Written by Rick Haggerty
Gerald Ford clutched a baseball in each hand. Moments earlier, the 38th President of the United States had received a standing ovation from the sold-out crowd at Veterans Stadium and had taken his front-row seat next to soon-to-be-retired home run king Hank Aaron at the 1976 Major League Baseball All-Star Game.
After Phillies pitching great Robin Roberts and former Cleveland Indians star Bob Lemon–both of whom were elected to the Hall of Fame that year and were serving as the honorary all-star captains–handed over the ceremonial first baseballs, Ford stood with a grin on his face.
The starting all-star catchers, Johnny Bench of the Cincinnati Reds and Thurman Munson of the New York Yankees, lined up. Ford fired a right-handed strike to Bench and followed with a left-handed one to Munson. But the ambidextrous president–one month away from fending off Ronald Reagan at the Republican National Convention and four months shy of ceding the White House to Jimmy Carter–was not the only one with his hands full.
The 1976 Bicentennial sports calendar in Philadelphia was packed to honor the nation’s 200th anniversary.
In addition to baseball, America’s birthplace also hosted the NBA and NHL all-star games. And in the year in which Congress posthumously promoted George Washington to the highest rank in United States military history, another man known as “The General” – 35-year-old Robert Montgomery Knight – guided Indiana to an 86-68 victory over Michigan in the NCAA men’s basketball championship game at the Spectrum, capping what still stands as the last undefeated season by the men’s Division I champion. The all-star games and the Final Four may have been the highlights, but there was a different event nearly every week of the nation’s 200th birthday year. The first page of the NBA all-star program welcomed fans to
“Philadelphia: Hub of the Sports World in 1976” – a bold claim considering that Innsbruck and Montreal hosted the Winter and Summer Olympic Games, respectively, that year. Unlike the quadrennial games, though, there was something unique about what Philadelphia did.
“This is the Bicentennial Year and never in the 200 year history of our country has there been a sports happening as there will be this year in Philadelphia,” the NBA program continued.
“There are more national sporting events scheduled for the city and its environs than any locale in history.”
While that proclamation is impossible to verify, the events that the program went on to list were extensive. Beyond the major sports, the city played host to events as varied as the World Karate Games, the United States Badminton Championships, and the American Bicentennial Rodeo. And, of course, it goes without saying that there could have been no better home for the 1976 World Darts Championship. If only the City Tavern had sported a dartboard in 1776, surely Ben Franklin would have applied his natural organizing skills to start a league.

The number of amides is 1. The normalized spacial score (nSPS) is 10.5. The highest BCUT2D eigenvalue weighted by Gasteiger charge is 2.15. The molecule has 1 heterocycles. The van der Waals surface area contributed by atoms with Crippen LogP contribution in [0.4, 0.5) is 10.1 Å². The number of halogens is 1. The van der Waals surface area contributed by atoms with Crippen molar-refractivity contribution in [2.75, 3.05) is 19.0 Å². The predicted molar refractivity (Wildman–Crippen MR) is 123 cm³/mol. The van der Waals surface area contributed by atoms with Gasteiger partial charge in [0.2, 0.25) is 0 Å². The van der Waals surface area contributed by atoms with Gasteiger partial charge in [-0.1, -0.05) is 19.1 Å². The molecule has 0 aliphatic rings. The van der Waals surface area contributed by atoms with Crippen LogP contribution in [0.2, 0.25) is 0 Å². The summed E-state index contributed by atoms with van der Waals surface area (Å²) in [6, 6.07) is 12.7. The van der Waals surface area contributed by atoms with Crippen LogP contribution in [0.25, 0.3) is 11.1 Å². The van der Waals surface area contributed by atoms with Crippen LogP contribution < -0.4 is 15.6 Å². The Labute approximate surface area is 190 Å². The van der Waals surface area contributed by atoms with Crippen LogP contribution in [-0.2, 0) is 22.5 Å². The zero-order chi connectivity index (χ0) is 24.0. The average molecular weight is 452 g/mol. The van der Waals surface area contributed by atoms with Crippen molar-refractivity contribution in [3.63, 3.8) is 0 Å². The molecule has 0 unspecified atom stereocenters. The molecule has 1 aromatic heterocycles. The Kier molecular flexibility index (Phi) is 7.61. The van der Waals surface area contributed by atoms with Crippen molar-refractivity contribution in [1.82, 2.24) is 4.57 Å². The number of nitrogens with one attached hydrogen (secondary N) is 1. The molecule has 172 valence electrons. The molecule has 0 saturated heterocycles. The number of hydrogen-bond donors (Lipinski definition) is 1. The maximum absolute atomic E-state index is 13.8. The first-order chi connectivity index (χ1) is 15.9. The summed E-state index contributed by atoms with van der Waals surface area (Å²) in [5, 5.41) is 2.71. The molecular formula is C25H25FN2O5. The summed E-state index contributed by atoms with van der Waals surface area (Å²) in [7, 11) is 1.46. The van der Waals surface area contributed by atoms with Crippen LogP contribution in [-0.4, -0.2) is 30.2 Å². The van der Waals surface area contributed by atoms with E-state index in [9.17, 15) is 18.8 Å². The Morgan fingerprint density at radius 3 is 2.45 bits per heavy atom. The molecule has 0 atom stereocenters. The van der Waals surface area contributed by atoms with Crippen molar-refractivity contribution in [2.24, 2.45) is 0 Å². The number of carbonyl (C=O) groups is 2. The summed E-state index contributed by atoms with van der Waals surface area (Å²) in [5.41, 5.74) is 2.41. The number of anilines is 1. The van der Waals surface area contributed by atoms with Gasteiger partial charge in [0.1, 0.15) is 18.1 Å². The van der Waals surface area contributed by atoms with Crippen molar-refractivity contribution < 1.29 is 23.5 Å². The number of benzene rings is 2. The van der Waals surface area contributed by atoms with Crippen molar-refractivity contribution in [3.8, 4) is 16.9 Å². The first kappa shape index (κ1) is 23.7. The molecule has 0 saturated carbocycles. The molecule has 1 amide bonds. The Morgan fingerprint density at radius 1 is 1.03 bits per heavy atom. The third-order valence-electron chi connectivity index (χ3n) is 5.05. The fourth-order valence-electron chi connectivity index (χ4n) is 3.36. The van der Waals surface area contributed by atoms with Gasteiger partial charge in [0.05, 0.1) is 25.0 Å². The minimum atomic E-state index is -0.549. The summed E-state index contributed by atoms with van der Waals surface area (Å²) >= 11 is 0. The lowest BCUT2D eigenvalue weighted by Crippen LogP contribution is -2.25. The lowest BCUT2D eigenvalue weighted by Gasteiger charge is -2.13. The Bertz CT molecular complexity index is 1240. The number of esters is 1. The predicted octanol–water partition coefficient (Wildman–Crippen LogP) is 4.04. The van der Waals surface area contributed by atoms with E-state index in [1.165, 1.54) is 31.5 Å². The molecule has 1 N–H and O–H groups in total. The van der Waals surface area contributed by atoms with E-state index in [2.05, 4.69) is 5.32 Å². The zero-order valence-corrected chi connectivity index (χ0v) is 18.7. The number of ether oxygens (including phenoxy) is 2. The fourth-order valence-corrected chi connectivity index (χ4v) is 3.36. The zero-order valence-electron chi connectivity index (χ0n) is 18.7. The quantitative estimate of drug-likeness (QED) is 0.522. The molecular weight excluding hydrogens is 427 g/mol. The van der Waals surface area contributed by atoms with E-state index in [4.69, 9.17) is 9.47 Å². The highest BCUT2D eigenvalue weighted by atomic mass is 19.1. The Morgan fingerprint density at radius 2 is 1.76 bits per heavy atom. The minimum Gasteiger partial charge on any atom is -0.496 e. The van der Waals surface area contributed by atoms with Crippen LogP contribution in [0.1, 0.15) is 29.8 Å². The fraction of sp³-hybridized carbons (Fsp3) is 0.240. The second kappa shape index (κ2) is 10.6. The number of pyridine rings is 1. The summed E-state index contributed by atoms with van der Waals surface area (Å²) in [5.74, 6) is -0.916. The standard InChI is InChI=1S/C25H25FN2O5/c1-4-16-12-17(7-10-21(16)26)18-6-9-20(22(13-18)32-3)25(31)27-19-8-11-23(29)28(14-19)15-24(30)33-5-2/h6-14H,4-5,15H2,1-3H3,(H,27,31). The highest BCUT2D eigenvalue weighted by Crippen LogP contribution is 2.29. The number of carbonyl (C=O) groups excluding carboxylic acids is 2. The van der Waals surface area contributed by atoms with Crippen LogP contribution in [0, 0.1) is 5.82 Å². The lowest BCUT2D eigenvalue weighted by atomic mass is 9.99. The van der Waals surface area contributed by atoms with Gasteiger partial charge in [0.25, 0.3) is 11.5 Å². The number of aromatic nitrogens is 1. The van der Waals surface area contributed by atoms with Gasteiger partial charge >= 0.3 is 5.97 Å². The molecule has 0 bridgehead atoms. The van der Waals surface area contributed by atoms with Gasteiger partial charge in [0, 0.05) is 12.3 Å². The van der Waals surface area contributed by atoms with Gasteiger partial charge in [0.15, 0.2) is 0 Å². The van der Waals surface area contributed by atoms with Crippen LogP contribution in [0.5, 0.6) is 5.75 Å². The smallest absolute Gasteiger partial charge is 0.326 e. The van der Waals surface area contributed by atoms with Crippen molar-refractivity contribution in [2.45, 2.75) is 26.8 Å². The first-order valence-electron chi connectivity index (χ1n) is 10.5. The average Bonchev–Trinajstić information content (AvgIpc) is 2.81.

Eleven years from now, when our nation turns 250 years old, Philadelphia can again become the “Hub of the Sports World.”
USA250 has started the planning. At the Toast250 kickoff event on April 30, Phillies chairman David Montgomery announced that the Phillies are on board. They have already submitted their request to host the 2026 All-Star Game to the Major League Baseball commissioner’s office.
Citizens Bank Park is in its 12th year of operation and has never hosted the Midsummer Classic. Montgomery confirmed that is on purpose. While most baseball stadiums that have been constructed since 2000 have already hosted or are in line to host in the next few years, Montgomery said the Phillies “are being a little stubborn” and holding out for the 2026 game.
If the rest of the local sports scene follows the Phillies’ lead, the 2026 Philadelphia sports calendar can be even more impressive than the 1976 version. In 2014, the NFL proved that an outdoor cold-weather Super Bowl could be successful. There is no reason for Philadelphia not to have its opportunity to host. On a worldwide scale, there is speculation that the United States is the favorite to land the 2026 World Cup. While games would be held throughout the country, Philadelphia should be at the top of any list of potential host cities.
With the necessary facilities already in place and with appropriate planning, all of this is possible without incurring the financial calamities that so frequently befall Olympic host cities that spend billions on new facilities that sit empty and useless after the closing ceremony – a fate that Boston has been trying to avoid ever since the U.S. Olympic Committee named it as the nation’s candidate to host the 2024 Summer Games.
The Founding Fathers knew that the nation’s birthday would always be a cause for celebration – even if they could not conceive what that nation would look like after 250 years. Writing to his wife, Abigail, from the Continental Congress in Philadelphia, John Adams thought that the anniversary of independence “ought to be solemnized with pomp, shows, games, sports, guns, bells, bonfires and illuminations, from one end of the continent to the other, from this time forward forever.”
Philadelphia’s sports community met Adams’s expectation in 1976 and has the chance to do so again in 2026. Montgomery told the USA250 crowd that his wish is that every major sporting event in 2026 be held in Philadelphia. The first steps have been taken. Now we need to find out if the World Darts Championship has made any plans yet.
Rick Haggerty is an attorney at Drinker Biddle & Reath LLP and a former sports writer.